Clinical Update: Controlling influenza: Guidelines for using antiviral agents

The Journal of Respiratory Diseases Vol 6 No 1, Volume 6, Issue 1

The influenza vaccine has been used for many years to control outbreaks of influenza, and its role in reducing morbidity and mortality is widely appreciated among health care professionals and patients alike. The panic that occurred in 2004 after announcements of a vaccine shortage bears testimony to the importance placed on this approach to influenza prevention and control.

The influenza vaccine has been used for many years to control outbreaks of influenza, and its role in reducing morbidity and mortality is widely appreciated among health care professionals and patients alike. The panic that occurred in 2004 after announcements of a vaccine shortage bears testimony to the importance placed on this approach to influenza prevention and control.

With all the attention that the influenza vaccine garners, it might be easy to overlook other interventions--antiviral drugs, for instance--that can help reduce the incidence of influenza. The antiviral drugs available for use in the United States are amantadine, rimantadine, oseltamivir, and zanamivir. Although these agents are not a substitute for the influenza vaccine, they are a valuable adjunct to vaccination.

The Advisory Committee on Immunization Practices (ACIP) has released guidelines concerning the use of these antiviral drugs.1 This Clinical Update summarizes the highlights.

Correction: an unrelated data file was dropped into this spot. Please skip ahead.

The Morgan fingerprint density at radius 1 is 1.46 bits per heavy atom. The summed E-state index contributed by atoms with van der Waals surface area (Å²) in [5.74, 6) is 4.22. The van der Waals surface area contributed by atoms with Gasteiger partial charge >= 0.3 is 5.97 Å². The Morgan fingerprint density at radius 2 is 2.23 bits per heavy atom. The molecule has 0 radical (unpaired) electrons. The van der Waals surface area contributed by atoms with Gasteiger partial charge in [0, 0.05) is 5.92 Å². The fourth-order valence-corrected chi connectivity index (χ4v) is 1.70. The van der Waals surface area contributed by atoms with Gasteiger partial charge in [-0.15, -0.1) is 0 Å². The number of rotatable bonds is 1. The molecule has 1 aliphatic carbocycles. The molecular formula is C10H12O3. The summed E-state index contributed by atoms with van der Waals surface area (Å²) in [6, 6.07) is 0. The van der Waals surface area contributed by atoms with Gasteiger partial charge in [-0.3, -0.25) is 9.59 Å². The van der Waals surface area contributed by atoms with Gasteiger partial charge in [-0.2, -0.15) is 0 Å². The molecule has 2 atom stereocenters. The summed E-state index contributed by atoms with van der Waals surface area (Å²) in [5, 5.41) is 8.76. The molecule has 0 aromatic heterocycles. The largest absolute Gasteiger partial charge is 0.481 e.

Indications

The antiviral agents are indicated as an adjunct to the influenza vaccine for preventing and controlling influenza infection (Table 1). Amantadine and rimantadine (known as adamantines) are active against influenza A virus only. When given within 2 days of the onset of symptoms to otherwise healthy persons, amantadine and rimantadine can shorten the duration of illness.1,2

Zanamivir and oseltamivir, newer agents known as neuraminidase inhibitors, are effective against influenza A and B viruses (Figure). The neuraminidase inhibitors shorten the duration of influenza illness by about 1 day when given to otherwise healthy persons.3-10

Data on the impact of the antiviral drugs in persons who are at risk for complications from influenza and in infants younger than 1 year are limited, and there is no information about antiviral efficacy in persons who are severely immunocompromised.

Chemoprophylaxis

Amantadine and rimantadine are about 60% to 90% effective at preventing illness from influenza A virus.2,4 Prophylactic use of these antiviral drugs prevents overt illness while permitting a subclinical level of infection. This allows the patient's immune system to develop protective antibodies against circulating influenza virus. These agents do not interfere with the antibody response to the influenza vaccine.2

Zanamivir and oseltamivir also prevent full-blown influenza, with efficacy rates of 84% and 82%, respectively.3,11,12 In addition, they prevent influenza when administered prophylactically to persons who have a housemate with confirmed influenza (however, zanamivir is not approved for influenza chemoprophylaxis).12 Zanamivir does not impair the patient's immunologic response to the influenza vaccine.7

When deciding when and for how long to give antiviral agents, consider cost, compliance, and potential side effects. To be maximally effective, the drugs should be taken throughout the duration of influenza activity in the community. To be most cost-effective, however, they should be taken only during peak viral activity.13